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Could 2013 Be A Good Economic Year?


Now despite these recent market losses and the unresolved negotiations in Washington, at least one prominent economist believes 2013 could be a year of progress in the U.S. economic recovery.

Our colleague Steve Inskeep spoke to Nariman Behravesh, chief economist of IHS Global Insight, about his forecast.


Could 2013 be a good economic year?

NARIMAN BEHRAVESH: Indeed, it could be a good economic year in the sense that the U.S. economy, barring a serious fiscal cliff scenario, the U.S. economy is likely to pick up steam as the year progresses, consumer spending is strong and is getting stronger, housing is finally recovering, they together account for over 75 percent of the U.S. economy.

The other side of the world, China looks like it's bottomed out in terms of its slowdown; it's picking up some steam. The rest of Asia looks like it's strengthening and doing fairly well. So between the U.S. and Asia, in particular China, I think we could be looking at a decent 2013, especially the second half.

INSKEEP: You've just named four or five things that have been real drags on the economy and said that all of them - they're not all the problems out there but that all of those major problems are improving all at once.

BEHRAVESH: Indeed. I think what's happening is that things have changed enough, let's say for U.S. consumers in the sense that employment growth is strong enough. It's not great but it's strong enough to make consumers feel little bit better. Gasoline prices, for example, have come down; that's putting money back into consumers' pockets. Housing is finally recovering, a lot of the worst problems are behind us. So four years after, you know, the housing crash, we're starting to see a recovery. So, it's been very slow but nevertheless, we're there in terms of that recovery.

INSKEEP: What is substantively different between the position we're in now with a year ago, two years ago, three years ago?

BEHRAVESH: I think the difference is that the underlying economic dynamics have improved for the U.S. and for Asia in particular, but even parts of Europe. What hasn't changed is the political uncertainty around the U.S. policy situation, to some extent around the European sovereign debt situation. So in terms of economic fundamentals and dynamism, it's better than it was a year ago and probably will get even better. But on the political side, it's probably not a lot better.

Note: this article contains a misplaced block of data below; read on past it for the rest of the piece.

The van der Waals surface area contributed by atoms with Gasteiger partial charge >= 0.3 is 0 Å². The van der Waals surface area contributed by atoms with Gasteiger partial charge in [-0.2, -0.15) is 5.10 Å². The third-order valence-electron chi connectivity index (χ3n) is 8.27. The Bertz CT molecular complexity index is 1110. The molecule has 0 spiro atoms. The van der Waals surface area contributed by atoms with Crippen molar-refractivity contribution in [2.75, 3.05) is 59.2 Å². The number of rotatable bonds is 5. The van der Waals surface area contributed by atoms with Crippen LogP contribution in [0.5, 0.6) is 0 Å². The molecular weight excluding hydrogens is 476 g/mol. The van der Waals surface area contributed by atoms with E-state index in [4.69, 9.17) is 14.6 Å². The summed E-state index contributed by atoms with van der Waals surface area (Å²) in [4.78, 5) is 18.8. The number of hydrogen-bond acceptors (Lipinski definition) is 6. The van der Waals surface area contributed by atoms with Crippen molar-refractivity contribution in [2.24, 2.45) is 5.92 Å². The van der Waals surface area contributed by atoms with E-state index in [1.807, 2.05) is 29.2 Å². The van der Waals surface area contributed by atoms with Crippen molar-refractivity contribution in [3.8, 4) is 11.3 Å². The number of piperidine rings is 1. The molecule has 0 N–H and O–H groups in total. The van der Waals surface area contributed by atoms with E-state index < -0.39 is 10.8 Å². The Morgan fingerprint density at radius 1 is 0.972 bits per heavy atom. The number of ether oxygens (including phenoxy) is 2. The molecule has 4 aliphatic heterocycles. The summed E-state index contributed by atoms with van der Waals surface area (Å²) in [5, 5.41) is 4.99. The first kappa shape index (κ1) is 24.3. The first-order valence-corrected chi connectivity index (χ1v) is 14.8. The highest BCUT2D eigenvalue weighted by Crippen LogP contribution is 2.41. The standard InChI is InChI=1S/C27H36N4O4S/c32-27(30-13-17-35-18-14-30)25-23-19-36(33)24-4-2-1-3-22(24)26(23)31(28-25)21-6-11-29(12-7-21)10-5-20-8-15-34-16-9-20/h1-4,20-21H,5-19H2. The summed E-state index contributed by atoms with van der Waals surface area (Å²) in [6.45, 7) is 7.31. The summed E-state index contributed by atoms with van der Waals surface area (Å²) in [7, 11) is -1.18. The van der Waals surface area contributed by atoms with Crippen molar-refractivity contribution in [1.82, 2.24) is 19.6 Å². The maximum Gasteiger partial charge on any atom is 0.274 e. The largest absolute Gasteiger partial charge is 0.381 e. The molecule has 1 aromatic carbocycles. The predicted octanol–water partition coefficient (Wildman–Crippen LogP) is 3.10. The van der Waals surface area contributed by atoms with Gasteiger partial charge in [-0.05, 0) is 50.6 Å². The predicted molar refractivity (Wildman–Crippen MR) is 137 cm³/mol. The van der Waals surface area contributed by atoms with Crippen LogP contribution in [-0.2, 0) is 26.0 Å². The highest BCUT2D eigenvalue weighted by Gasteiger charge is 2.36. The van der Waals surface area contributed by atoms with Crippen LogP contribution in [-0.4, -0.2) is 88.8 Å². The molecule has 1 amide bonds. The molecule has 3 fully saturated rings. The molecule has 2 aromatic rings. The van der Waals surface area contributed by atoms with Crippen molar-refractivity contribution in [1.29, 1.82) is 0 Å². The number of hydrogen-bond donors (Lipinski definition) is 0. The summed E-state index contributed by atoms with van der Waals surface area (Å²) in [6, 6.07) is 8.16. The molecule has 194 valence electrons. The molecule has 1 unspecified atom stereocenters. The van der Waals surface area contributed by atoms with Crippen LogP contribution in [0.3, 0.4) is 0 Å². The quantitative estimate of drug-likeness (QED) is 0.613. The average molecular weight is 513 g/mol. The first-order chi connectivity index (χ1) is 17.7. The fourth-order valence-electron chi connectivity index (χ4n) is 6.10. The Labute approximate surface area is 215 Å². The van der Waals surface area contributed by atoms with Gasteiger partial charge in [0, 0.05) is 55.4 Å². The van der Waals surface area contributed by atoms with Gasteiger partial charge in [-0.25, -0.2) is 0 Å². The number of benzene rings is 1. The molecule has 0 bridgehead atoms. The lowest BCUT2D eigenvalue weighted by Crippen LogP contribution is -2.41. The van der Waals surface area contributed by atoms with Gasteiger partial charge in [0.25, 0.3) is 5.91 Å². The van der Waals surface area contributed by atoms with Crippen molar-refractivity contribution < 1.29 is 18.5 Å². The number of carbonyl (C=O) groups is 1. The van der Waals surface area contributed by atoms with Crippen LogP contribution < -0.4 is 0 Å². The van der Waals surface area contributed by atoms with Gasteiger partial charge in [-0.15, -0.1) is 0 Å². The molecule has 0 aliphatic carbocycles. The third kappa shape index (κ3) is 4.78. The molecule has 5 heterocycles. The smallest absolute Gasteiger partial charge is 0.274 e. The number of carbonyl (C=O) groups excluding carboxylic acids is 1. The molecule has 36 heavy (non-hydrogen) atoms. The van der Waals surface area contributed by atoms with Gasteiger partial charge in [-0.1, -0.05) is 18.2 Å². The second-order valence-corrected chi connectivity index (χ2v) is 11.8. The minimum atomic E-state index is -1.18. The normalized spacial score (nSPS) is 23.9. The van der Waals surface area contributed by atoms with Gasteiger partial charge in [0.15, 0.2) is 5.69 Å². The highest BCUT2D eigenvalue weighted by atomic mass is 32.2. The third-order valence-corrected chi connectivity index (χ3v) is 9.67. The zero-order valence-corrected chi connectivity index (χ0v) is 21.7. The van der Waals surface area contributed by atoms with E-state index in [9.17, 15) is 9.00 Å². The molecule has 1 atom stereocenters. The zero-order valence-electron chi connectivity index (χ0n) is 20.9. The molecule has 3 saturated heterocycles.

INSKEEP: Given that there has been a degree of chaos in Washington for quite a few years, is this something that businesses have not already factored in? Is this a serious drag on the economy?

BEHRAVESH: I think the uncertainty, what we've often referred to as the extreme uncertainty coming out of Washington, is hurting business spending and hiring as well. So they've got the cash to spend; that's the good news. The bad news is they're extremely risk-averse right now.

INSKEEP: You said the European situation seems like less of a drag than it might have been a year ago.

BEHRAVESH: I think the big thing that's changed in Europe is that the European Central Bank has announced its willingness to backstop Italian and Spanish bonds. That has reduced considerably the risk of a financial meltdown in Europe.

INSKEEP: Let me ask about another thing, Mr. Behravesh, you said China is looking better than it has been. Although we have heard from economists in China some notes of concern, because this is an economy that has been sped up and propped up through just massive, massive infrastructure spending. And just on a pure mathematical level, it may be that they would have to continue that infrastructure spending and even increase it year after year after year to avoid a collapse.

BEHRAVESH: There are two issues in terms of Chinese growth. One is the near term, will China have a hard landing? And a hard landing in China is defined as 5 or 6 percent growth. But China needs at least 7 or 8 percent to absorb its surplus labor. We think a China hard landing scenario is not very likely right now. That said, there are huge long-term structural challenges for China, which probably means that China will not be able to go back to 9 percent, or even 10 percent growth. And so, we do think that they've done enough to avoid this hard landing scenario, which everybody has been worried about.

INSKEEP: Do you think the United States has come through these several years of crisis with its basic economic position in the world unchanged?

BEHRAVESH: I think the answer has to be that the U.S. is actually the best of a bad lot. We have problems, there's no question about it, but the problems, let's say in Europe, or even in Japan, are in many senses worse than ours. And one thing that perhaps not enough people have focused on is that we're in the middle of what could be described as an energy boom that's creating jobs, it's lowered natural gas prices considerably. So there's actually some very, very bright spots in the U.S. economy regardless of whatever else is going on in Washington or elsewhere in the world.

INSKEEP: Nariman Behravesh is the author of "Spin Free Economics." Thanks very much.

BEHRAVESH: My pleasure, Steve. Transcript provided by NPR, Copyright NPR.

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